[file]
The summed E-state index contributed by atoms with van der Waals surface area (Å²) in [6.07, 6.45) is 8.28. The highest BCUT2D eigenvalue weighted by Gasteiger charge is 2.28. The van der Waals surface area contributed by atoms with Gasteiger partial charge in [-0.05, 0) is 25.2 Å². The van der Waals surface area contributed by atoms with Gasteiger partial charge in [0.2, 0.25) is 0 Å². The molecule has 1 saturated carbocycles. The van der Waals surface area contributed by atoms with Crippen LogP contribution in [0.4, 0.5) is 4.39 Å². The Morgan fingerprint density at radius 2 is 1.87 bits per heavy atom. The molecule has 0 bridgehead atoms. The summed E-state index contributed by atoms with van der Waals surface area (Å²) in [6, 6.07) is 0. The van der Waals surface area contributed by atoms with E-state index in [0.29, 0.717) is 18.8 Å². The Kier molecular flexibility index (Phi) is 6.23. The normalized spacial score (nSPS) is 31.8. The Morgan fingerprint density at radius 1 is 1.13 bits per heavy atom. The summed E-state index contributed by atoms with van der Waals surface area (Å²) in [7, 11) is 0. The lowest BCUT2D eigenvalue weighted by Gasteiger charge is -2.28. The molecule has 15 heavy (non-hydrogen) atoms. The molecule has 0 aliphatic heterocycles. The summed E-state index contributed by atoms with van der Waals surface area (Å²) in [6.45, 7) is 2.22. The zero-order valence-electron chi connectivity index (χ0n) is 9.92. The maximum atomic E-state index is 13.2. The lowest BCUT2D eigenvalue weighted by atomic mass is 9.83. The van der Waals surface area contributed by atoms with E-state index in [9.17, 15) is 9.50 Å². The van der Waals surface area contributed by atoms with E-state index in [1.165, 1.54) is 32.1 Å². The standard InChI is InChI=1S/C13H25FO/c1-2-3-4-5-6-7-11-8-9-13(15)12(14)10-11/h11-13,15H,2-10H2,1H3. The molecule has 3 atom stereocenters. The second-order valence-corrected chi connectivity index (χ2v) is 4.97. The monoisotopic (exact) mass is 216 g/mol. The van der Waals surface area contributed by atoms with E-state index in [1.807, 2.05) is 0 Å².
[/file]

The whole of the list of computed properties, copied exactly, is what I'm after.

The summed E-state index contributed by atoms with van der Waals surface area (Å²) in [6.07, 6.45) is 8.28. The highest BCUT2D eigenvalue weighted by Gasteiger charge is 2.28. The van der Waals surface area contributed by atoms with Gasteiger partial charge in [-0.05, 0) is 25.2 Å². The van der Waals surface area contributed by atoms with Gasteiger partial charge in [0.2, 0.25) is 0 Å². The molecule has 1 saturated carbocycles. The van der Waals surface area contributed by atoms with Crippen LogP contribution in [0.4, 0.5) is 4.39 Å². The Morgan fingerprint density at radius 2 is 1.87 bits per heavy atom. The molecule has 0 bridgehead atoms. The summed E-state index contributed by atoms with van der Waals surface area (Å²) in [6, 6.07) is 0. The van der Waals surface area contributed by atoms with E-state index in [0.29, 0.717) is 18.8 Å². The Kier molecular flexibility index (Phi) is 6.23. The normalized spacial score (nSPS) is 31.8. The Morgan fingerprint density at radius 1 is 1.13 bits per heavy atom. The summed E-state index contributed by atoms with van der Waals surface area (Å²) in [7, 11) is 0. The lowest BCUT2D eigenvalue weighted by Gasteiger charge is -2.28. The molecule has 15 heavy (non-hydrogen) atoms. The molecule has 0 aliphatic heterocycles. The summed E-state index contributed by atoms with van der Waals surface area (Å²) in [6.45, 7) is 2.22. The zero-order valence-electron chi connectivity index (χ0n) is 9.92. The maximum atomic E-state index is 13.2. The lowest BCUT2D eigenvalue weighted by atomic mass is 9.83. The van der Waals surface area contributed by atoms with E-state index in [9.17, 15) is 9.50 Å². The van der Waals surface area contributed by atoms with E-state index in [1.165, 1.54) is 32.1 Å². The standard InChI is InChI=1S/C13H25FO/c1-2-3-4-5-6-7-11-8-9-13(15)12(14)10-11/h11-13,15H,2-10H2,1H3. The molecule has 3 atom stereocenters. The second-order valence-corrected chi connectivity index (χ2v) is 4.97. The monoisotopic (exact) mass is 216 g/mol. The van der Waals surface area contributed by atoms with E-state index in [1.807, 2.05) is 0 Å².